On N++ and Momentum

I remember Metanet’s N mostly as this weird interesting Flash game that was fascinating mostly because of its minimal presentation and, simply, because it was a side-on platformer at a time when very few people (that I knew of) were doing that. I remember N+, released on Xbox 360, as an enjoyable but also infuriating platformer that I felt like I was fighting against more often than playing.

My time so far with N++ since it was released yesterday has been one of satisfying flow and momentum. The way a level just perfectly cups your character from a fall that should kill you into a fast sprint. The way a ramp lets you double-jump perfectly through the designed gaps between the mines. The way a vertical wall is just a pixel high enough to tap your feet against to immediately shift the direction of your movement with a walljump.

With N++ I feel like I finally understand what N and N+ were doing (the pedagogical design of the early stages really helps this, I think). These are not games about movement but momentum. They are less about getting to a ‘top speed’ and more about increasing your speed consistently over a level. They are less about finishing a level as quickly as possible and more about finding that perfect current that is invisibly flowing between the surfaces and obstacles just waiting for you to find it.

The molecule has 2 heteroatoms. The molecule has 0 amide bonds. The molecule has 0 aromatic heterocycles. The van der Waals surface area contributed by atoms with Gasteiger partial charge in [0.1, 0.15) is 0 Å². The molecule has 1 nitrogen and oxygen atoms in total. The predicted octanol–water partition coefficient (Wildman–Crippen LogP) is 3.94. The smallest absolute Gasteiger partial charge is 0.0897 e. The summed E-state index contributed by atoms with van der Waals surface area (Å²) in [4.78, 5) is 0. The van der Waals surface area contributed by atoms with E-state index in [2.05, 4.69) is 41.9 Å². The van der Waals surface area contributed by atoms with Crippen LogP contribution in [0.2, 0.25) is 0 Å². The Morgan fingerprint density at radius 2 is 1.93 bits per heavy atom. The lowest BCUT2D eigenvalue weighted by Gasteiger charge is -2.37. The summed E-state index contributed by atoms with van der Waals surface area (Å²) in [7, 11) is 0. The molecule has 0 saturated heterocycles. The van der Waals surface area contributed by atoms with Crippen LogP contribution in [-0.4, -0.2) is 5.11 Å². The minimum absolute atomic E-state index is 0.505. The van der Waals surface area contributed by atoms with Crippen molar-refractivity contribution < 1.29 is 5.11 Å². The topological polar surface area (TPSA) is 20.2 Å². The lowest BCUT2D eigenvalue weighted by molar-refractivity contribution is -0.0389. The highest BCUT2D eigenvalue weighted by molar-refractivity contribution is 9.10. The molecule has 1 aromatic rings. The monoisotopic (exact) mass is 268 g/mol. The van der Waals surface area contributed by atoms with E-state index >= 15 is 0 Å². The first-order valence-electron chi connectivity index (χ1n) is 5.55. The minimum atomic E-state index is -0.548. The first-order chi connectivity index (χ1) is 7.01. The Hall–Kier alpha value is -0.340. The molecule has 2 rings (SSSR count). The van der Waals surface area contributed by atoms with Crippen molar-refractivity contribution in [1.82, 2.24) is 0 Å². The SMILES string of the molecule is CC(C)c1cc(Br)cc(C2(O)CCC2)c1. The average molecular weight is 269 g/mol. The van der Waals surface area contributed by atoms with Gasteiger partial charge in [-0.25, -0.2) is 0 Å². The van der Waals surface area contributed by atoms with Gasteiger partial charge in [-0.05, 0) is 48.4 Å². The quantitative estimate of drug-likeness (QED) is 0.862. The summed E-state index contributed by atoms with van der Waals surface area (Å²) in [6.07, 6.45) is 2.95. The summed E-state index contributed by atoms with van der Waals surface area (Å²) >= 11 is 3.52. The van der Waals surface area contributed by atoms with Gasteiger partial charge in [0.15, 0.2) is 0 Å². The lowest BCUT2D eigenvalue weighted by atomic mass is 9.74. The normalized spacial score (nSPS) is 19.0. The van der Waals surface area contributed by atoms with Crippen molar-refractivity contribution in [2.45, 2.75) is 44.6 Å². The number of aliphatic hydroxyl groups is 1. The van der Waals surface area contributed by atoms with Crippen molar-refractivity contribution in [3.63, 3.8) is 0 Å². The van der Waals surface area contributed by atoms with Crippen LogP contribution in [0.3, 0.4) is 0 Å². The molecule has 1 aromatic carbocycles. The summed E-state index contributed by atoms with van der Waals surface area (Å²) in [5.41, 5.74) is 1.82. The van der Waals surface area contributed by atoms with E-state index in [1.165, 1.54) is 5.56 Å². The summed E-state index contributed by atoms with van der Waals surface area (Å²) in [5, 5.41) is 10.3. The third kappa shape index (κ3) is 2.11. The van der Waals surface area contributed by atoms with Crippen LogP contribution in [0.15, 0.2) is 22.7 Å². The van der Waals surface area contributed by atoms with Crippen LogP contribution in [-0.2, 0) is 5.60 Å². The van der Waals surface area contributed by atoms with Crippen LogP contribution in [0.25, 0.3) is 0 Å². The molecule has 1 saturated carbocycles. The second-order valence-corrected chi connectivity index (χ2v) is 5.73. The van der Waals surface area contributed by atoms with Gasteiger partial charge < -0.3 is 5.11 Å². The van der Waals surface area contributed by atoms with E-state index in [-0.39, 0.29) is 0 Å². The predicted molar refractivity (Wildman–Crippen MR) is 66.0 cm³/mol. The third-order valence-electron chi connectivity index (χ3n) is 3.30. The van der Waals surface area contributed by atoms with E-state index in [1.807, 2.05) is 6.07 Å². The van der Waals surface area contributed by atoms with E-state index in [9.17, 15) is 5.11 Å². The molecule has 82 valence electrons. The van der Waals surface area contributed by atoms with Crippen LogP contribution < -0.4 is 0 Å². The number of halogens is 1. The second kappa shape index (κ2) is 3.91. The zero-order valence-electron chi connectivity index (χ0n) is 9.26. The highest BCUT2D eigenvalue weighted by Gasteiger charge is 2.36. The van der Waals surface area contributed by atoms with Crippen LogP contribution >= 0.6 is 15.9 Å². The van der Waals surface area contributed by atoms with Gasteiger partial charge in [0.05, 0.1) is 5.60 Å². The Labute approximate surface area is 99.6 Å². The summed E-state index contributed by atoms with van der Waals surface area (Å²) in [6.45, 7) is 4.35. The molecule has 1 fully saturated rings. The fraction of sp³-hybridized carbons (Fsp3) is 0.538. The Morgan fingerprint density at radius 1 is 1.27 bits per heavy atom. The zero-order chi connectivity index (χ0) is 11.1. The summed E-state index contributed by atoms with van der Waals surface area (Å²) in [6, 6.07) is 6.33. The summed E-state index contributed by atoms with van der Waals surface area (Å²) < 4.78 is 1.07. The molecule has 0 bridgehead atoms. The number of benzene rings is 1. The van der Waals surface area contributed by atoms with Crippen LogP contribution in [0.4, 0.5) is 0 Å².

Here is a video of my favourite stage so far. Trace the path of my avatar with your finger in these kind of figure-of-eight loops back and forward across the screen. I died a good thirty or forty times trying to bring these loops into performative and ephemeral life, of course, but once I did it, it felt so good. Note, also, the new enemy type of the shadow that follows you across the course. If this shadow comes in contact with you, you die. Such an enemy type fits so perfectly with the game as it forces you to keep moving but if you keep moving so will the shadow. It encourages the endless momentum the game wants to encourage. Really, each enemy type in the game is there to encourage particular kinds of movement and momentum.

Anyway, N++ is really good.